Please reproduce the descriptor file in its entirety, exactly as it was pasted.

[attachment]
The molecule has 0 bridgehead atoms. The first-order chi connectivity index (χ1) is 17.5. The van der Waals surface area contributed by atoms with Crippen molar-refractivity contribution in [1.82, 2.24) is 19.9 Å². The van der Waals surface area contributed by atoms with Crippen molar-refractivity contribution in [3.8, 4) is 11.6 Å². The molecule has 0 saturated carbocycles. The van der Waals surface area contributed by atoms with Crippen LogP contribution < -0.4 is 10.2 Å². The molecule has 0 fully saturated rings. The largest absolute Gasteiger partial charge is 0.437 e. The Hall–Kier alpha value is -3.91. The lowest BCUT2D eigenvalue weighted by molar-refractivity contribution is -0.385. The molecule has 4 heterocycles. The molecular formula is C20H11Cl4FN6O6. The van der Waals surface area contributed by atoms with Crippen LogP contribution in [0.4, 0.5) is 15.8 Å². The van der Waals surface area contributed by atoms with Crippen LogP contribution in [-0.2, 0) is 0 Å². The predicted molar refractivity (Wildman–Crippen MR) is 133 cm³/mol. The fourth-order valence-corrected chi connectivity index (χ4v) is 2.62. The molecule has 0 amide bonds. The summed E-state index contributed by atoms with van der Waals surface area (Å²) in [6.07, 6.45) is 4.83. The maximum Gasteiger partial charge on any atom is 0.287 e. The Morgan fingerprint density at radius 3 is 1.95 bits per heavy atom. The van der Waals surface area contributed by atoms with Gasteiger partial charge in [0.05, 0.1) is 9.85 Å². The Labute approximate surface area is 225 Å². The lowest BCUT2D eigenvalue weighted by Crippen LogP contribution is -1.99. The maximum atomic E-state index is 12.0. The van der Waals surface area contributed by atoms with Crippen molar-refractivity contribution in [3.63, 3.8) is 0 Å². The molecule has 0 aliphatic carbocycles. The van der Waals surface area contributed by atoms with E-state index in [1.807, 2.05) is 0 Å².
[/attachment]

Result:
The molecule has 0 bridgehead atoms. The first-order chi connectivity index (χ1) is 17.5. The van der Waals surface area contributed by atoms with Crippen molar-refractivity contribution in [1.82, 2.24) is 19.9 Å². The van der Waals surface area contributed by atoms with Crippen molar-refractivity contribution in [3.8, 4) is 11.6 Å². The molecule has 0 saturated carbocycles. The van der Waals surface area contributed by atoms with Crippen LogP contribution < -0.4 is 10.2 Å². The molecule has 0 fully saturated rings. The largest absolute Gasteiger partial charge is 0.437 e. The Hall–Kier alpha value is -3.91. The lowest BCUT2D eigenvalue weighted by molar-refractivity contribution is -0.385. The molecule has 4 heterocycles. The molecular formula is C20H11Cl4FN6O6. The van der Waals surface area contributed by atoms with Crippen LogP contribution in [0.4, 0.5) is 15.8 Å². The van der Waals surface area contributed by atoms with Crippen LogP contribution in [-0.2, 0) is 0 Å². The predicted molar refractivity (Wildman–Crippen MR) is 133 cm³/mol. The fourth-order valence-corrected chi connectivity index (χ4v) is 2.62. The molecule has 0 amide bonds. The summed E-state index contributed by atoms with van der Waals surface area (Å²) in [6.07, 6.45) is 4.83. The maximum Gasteiger partial charge on any atom is 0.287 e. The Morgan fingerprint density at radius 3 is 1.95 bits per heavy atom. The van der Waals surface area contributed by atoms with Gasteiger partial charge in [0.05, 0.1) is 9.85 Å². The Labute approximate surface area is 225 Å². The lowest BCUT2D eigenvalue weighted by Crippen LogP contribution is -1.99. The maximum atomic E-state index is 12.0. The van der Waals surface area contributed by atoms with Crippen molar-refractivity contribution in [3.63, 3.8) is 0 Å². The molecule has 0 aliphatic carbocycles. The van der Waals surface area contributed by atoms with E-state index in [1.807, 2.05) is 0 Å².